'I also do all the school stuff for the kids. So I could complain or I can suck it up. And there's no point sitting in a corner crying, [it] doesn't get me anywhere…I'm just lucky that I was raised to be strong, I guess, and I'm a bit of an organiser. So I just get on with it and the kids are great to have around him … they keep him busy, and they keep him on his toes.’ (see Carers of people with dementia for more information on the impact of the caring role).
She took on the caring role because Dan is her husband. ‘My vows, it's my wedding vows and, you know, in sickness or health, for better or worse. We also have 2 young children… I want them to see that when you love someone you look after them. I also would not deny him the opportunity to see them for as long as he can and vice versa. Prior to his diagnosis, I contemplated divorce many, many times. Now that we've got a diagnosis, it all makes sense. I need to care for him and give him the life we promised each other when we married.’
Carrie says most people don’t understand the type of dementia Dan has.
‘… they’re looking at him, that he’s fit [and it doesn’t look] like [anything is] wrong ... It doesn't make any sense to people … they say he's great. He's talking really well. But they don’t see that he can go 3 days without saying a word to me or [that] he hasn't said my name in 6 months. They also don't see the lack of initiative, the falls, the choking on food and fluids, the difficulty he has controlling the TV. I think the kids and I probably protect him a bit and make life pretty easy for him.'
Carrie’s biggest support network has been her family, Dan’s parents, and Dementia Australia.
‘After speaking to Dementia Australia, I just was on a high for days, because the things they suggested, things that we discussed, they just make sense.’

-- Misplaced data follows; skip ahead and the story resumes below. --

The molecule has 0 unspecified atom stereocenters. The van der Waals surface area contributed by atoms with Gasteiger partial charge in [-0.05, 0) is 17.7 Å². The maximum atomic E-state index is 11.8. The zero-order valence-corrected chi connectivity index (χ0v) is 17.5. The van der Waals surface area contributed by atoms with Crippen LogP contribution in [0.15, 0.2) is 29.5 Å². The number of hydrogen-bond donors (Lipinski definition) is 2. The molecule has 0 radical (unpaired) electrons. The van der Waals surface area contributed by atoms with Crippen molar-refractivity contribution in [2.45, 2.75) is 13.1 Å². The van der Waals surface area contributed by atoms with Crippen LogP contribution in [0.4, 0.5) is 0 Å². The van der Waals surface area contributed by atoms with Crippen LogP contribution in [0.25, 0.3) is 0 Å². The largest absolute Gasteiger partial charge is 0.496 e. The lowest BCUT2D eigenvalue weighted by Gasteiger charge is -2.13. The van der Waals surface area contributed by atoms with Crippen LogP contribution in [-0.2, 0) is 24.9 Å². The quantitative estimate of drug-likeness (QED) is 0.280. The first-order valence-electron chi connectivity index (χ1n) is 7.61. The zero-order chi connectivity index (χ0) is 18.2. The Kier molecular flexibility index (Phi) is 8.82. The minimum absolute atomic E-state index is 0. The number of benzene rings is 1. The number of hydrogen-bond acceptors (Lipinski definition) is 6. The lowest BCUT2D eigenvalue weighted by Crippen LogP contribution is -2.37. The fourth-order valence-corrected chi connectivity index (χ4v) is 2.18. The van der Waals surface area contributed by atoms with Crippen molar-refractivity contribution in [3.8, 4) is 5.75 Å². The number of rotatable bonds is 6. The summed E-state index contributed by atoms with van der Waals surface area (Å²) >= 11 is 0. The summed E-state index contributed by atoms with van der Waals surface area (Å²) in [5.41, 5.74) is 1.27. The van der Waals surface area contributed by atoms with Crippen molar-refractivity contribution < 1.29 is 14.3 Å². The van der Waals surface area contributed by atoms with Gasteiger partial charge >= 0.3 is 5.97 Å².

Carrie says when she sees other families doing ‘normal’ things – like going camping, riding bikes and kicking the football with their children – she realises just how different her life is, and at times her life can seem unfair.
‘I can't watch families at the park or families hanging out together doing stuff, it makes me feel like I'm missing out on something, and it's no one's fault. I always thought Dan would really shine when the kids were older, as he would take them skiing and bushwalking, all of the activities he loves so much. He can't do that with them anymore.’
But Carries admits they are lucky. They are also financially secure through Dan’s income protection insurance and they have access to his superannuation.
‘We have done some bucket list trips and have some more planned, and we're making some great memories for the kids. And it's sort of fun to do that stuff when you are young rather than [in] your 60s or 70s …’
‘When Dan proposed to me, I said to him we will have a lovely life together, we still do. We will continue to have a lovely life together, it's just not going to be forever. The diagnosis has thrown a bit of a curveball…’
‘So while it's awful living with an uncertain prognosis, every day we're lucky. He's still here with us and he gets to see the kids do more and more.’
For anyone whose loved one has just been diagnosed with dementia, Carrie advises:
‘Get the right people around you. There are people who you just need to let go of in your life because they are not helpful. They may never be helpful! Keep in touch with Dementia Australia. They have the right people, services and advice to help you navigate through this condition. Then you need to be kind to yourself. Remember that you are allowed to lose it sometimes, that's okay. Because it's hard sometimes.’
*This case study is based on an interview with a carer of a person who has dementia. This personal account is not necessarily representative of the circumstances of other carers or people with dementia or the challenges they may face, but it is our hope that it will give readers a greater awareness and understanding of the diversity of people’s experiences with dementia.
Names and identifying characteristics have been changed. Images are not representative of individuals in the story.